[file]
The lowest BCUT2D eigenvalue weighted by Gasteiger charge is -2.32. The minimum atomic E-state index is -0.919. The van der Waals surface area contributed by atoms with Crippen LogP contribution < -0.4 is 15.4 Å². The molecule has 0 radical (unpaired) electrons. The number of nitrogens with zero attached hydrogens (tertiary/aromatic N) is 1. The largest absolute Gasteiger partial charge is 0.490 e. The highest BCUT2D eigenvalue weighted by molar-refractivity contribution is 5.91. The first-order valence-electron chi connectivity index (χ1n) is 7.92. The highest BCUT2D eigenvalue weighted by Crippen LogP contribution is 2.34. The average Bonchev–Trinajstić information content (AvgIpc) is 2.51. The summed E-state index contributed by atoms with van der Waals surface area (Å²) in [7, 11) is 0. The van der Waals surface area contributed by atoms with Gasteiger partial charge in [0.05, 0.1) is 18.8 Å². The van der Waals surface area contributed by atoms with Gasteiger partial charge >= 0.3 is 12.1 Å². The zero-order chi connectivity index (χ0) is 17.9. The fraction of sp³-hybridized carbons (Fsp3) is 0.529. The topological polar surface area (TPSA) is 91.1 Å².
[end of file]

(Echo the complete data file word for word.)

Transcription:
The lowest BCUT2D eigenvalue weighted by Gasteiger charge is -2.32. The minimum atomic E-state index is -0.919. The van der Waals surface area contributed by atoms with Crippen LogP contribution < -0.4 is 15.4 Å². The molecule has 0 radical (unpaired) electrons. The number of nitrogens with zero attached hydrogens (tertiary/aromatic N) is 1. The largest absolute Gasteiger partial charge is 0.490 e. The highest BCUT2D eigenvalue weighted by molar-refractivity contribution is 5.91. The first-order valence-electron chi connectivity index (χ1n) is 7.92. The highest BCUT2D eigenvalue weighted by Crippen LogP contribution is 2.34. The average Bonchev–Trinajstić information content (AvgIpc) is 2.51. The summed E-state index contributed by atoms with van der Waals surface area (Å²) in [7, 11) is 0. The van der Waals surface area contributed by atoms with Gasteiger partial charge in [0.05, 0.1) is 18.8 Å². The van der Waals surface area contributed by atoms with Gasteiger partial charge >= 0.3 is 12.1 Å². The zero-order chi connectivity index (χ0) is 17.9. The fraction of sp³-hybridized carbons (Fsp3) is 0.529. The topological polar surface area (TPSA) is 91.1 Å².